While Hannah was teased for her softer and ‘feminine’ nature, it was her courage and her ability to fight and kill ‘for she was also expected to stand on the quarter deck during battles and fight with small arms’ that she wrote, ‘procured the love and esteem of all her fellow-soldiers’.

Hannah was on the front line of the final assault on Pondicherry, when she was badly hit after having fired 37 rounds. 11 musket balls lodged in her legs and allegedly one in the groin. At the field hospital, she did not tell the surgeons of her groin wound, terrified that this would give away her secret. She was determined ‘to run all risks even at the hazard of her life, rather than her sex should be known’.  

Although in the most terrible pain as the surgeons tended only her legs, Hannah apparently found a local Indian woman to bring her ointments and dressings, without letting on that she was a woman. Hannah ‘probed the wound with her finger till she came where the ball lay and then upon feeling it thrust in both her finger and thumb and pulled it out’. It healed miraculously along with the other wounds.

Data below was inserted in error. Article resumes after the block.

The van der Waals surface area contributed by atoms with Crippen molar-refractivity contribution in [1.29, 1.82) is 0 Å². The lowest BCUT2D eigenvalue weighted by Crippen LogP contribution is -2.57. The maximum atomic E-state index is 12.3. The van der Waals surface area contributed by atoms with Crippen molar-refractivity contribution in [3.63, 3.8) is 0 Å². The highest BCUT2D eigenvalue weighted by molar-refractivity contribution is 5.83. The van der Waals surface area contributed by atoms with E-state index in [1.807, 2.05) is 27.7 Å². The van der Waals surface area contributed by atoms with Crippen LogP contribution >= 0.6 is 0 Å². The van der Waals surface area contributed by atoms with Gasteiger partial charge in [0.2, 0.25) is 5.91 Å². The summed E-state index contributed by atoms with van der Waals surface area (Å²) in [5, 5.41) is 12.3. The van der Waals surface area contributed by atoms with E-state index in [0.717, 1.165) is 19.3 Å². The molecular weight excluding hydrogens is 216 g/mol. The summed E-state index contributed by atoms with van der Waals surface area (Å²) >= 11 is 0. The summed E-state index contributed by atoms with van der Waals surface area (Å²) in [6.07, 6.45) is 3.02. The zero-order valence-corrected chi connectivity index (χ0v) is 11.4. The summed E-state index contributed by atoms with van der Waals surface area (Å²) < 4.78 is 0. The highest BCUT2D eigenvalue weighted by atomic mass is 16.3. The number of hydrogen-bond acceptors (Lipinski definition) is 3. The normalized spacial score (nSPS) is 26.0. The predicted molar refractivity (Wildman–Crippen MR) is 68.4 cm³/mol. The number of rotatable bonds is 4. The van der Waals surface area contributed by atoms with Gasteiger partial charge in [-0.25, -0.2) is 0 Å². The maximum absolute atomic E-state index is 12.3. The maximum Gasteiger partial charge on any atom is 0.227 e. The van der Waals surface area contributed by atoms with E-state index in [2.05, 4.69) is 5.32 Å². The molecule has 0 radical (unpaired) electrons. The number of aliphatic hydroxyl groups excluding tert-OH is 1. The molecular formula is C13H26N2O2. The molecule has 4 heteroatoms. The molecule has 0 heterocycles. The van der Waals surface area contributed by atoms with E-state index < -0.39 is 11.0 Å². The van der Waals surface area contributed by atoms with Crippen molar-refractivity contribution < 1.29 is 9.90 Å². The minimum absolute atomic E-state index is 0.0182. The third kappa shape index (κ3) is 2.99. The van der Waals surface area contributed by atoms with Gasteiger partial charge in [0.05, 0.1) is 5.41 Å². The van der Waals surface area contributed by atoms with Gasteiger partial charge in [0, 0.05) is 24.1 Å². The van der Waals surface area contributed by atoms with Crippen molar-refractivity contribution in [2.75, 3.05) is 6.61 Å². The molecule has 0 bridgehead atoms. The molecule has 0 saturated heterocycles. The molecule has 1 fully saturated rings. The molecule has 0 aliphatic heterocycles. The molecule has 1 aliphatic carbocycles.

On another ship, the Eltham, she was almost revealed when receiving twelve lashes as a punishment for disobedience. The boatswain of the ship ‘taking notice of her breasts, seemed surprised and said were the most like a woman’s he ever saw; but as no person on board ever had the least suspicion of her sex, the matter was dropped without any farther notice being taken’. Hannah said she stood as upright as possible and ‘tied a large silk handkerchief around her neck, the ends whereof entirely covered her breasts'.

After 5 years away, she returned to Portsmouth. It was only when she met up with her shipmates to get their severance pay that Hannah admitted her true sex to her fellow sailors, revealing that the sailor they’d known as 'James Gray' had been a disguise.

Hannah’s published story The Female Marine was a bestseller. She ran a public house called ‘The Female Warrior’ in Wapping on the Thames for some years. The pub sign showed her in regimental dress on one side and in marine uniform on the other, with the inscription ‘The Widow in Masquerade’.

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Pirate Mary Read stands on the shore brandishing a sword. A pirate ship is at sea behind her.

Mary Read

Mary Read (1685-1721) also enlisted as a sailor in disguise, and arrived in the West Indies where she subsequently became a pirate. 

When Mary’s ship was captured by the notorious pirate Jack Rackham, she was forced to work for him. She fell for a handsome young sailor and confessed to him that she, Mary, was in fact a female – only to find that the young man was also a female in disguise, named Anne Bonny.